The endocannabinoid (eCB) system is one of the most widespread neuromodulatory systems in the mammalian brain, with a multifaceted role in functions ranging from development to synaptic plasticity. Endocannabinoids are synthesized on demand from membrane lipid precursors, and act primarily on a single G-protein coupled receptor type, CB1, to carry out diverse functions. Despite the importance of the eCB system both in healthy brain function and in disease, critically important details of eCB signaling remained unknown. How eCBs are released from the membrane, how these lipid molecules are transported between cells, and how the distribution of their receptors is controlled, remained elusive. Recent advances in optical microscopy methods and biosensor engineering may open up new avenues for studying eCB signaling. We summarize applications of superresolution microscopy using single molecule localization to reveal distinct patterns of nanoscale CB1 distribution in neuronal axons and axon terminals. We review single particle tracking studies using quantum dots that allowed visualizing CB1 trajectories. We highlight the recent development of fluorescent eCB biosensors, that revealed spatiotemporally specific eCB release in live cells and live animals. Finally, we discuss future directions where method development may help to advance a precise understanding of eCB signaling.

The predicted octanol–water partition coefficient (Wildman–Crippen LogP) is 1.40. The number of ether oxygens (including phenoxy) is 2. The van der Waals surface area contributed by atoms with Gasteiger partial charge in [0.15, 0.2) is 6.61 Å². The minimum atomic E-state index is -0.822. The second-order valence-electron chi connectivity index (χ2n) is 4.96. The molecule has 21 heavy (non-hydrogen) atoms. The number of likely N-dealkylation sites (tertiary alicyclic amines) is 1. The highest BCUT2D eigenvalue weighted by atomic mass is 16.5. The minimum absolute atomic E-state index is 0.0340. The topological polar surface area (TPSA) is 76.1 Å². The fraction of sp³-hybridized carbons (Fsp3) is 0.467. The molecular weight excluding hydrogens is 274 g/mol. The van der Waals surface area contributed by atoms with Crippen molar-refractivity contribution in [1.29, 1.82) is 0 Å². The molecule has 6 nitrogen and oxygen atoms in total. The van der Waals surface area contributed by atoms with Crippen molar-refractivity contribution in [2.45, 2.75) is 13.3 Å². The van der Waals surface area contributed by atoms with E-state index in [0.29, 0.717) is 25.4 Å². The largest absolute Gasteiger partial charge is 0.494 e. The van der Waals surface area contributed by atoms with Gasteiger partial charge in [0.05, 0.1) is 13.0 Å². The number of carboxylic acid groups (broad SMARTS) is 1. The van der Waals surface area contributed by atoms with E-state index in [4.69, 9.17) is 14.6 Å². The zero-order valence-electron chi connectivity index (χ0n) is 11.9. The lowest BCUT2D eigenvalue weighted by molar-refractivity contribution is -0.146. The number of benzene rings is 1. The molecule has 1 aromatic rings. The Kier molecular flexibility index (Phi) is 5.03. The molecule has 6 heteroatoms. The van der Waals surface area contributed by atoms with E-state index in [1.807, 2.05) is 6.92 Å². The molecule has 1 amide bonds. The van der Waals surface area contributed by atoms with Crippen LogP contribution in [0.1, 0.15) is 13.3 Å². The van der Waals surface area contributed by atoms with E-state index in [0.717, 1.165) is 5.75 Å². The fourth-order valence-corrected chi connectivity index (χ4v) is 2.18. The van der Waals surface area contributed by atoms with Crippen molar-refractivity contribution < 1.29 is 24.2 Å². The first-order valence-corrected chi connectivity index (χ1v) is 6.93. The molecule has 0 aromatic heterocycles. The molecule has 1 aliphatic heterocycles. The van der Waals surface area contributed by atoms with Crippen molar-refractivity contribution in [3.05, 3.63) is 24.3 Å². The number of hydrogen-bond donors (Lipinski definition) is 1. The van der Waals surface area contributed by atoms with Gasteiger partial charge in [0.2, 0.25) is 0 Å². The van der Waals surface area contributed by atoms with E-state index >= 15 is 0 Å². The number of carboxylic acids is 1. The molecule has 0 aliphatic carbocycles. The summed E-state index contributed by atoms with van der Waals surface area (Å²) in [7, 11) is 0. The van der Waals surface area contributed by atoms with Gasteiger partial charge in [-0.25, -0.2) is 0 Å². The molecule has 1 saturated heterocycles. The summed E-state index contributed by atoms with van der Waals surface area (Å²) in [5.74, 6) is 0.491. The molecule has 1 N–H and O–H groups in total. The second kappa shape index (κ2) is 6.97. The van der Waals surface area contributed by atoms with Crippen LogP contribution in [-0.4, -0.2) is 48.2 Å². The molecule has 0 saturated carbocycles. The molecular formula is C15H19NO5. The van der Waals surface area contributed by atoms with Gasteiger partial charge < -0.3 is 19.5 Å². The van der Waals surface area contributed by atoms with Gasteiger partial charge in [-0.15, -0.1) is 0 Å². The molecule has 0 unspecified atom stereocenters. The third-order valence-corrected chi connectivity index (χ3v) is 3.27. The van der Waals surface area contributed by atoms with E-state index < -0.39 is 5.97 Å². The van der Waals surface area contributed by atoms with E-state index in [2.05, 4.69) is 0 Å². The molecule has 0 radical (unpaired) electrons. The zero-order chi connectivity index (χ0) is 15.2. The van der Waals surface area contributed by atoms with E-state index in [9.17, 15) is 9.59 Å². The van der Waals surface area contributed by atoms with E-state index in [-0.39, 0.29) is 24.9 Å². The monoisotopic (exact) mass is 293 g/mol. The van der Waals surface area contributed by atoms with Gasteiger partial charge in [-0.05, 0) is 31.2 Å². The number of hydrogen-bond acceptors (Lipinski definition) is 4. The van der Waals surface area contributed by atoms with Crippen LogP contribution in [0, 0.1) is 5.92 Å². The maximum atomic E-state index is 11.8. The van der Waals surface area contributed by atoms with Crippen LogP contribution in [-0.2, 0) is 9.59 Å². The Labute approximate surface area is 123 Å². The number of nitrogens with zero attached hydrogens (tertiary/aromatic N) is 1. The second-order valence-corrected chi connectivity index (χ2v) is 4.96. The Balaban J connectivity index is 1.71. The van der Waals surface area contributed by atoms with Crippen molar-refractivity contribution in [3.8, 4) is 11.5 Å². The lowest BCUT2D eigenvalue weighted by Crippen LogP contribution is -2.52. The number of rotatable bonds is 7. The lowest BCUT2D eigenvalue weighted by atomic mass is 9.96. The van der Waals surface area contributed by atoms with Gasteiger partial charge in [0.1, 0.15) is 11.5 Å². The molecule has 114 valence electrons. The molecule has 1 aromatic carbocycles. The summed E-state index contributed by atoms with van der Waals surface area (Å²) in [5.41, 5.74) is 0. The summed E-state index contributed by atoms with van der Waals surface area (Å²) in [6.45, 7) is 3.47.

View details for DOI 10.1016/j.jneumeth.2021.109451

    View details for PubMedID 34921843

  • A fluorescent sensor for spatiotemporally resolved imaging of endocannabinoid dynamics in vivo. Nature biotechnology Dong, A., He, K., Dudok, B., Farrell, J. S., Guan, W., Liput, D. J., Puhl, H. L., Cai, R., Wang, H., Duan, J., Albarran, E., Ding, J., Lovinger, D. M., Li, B., Soltesz, I., Li, Y. 2021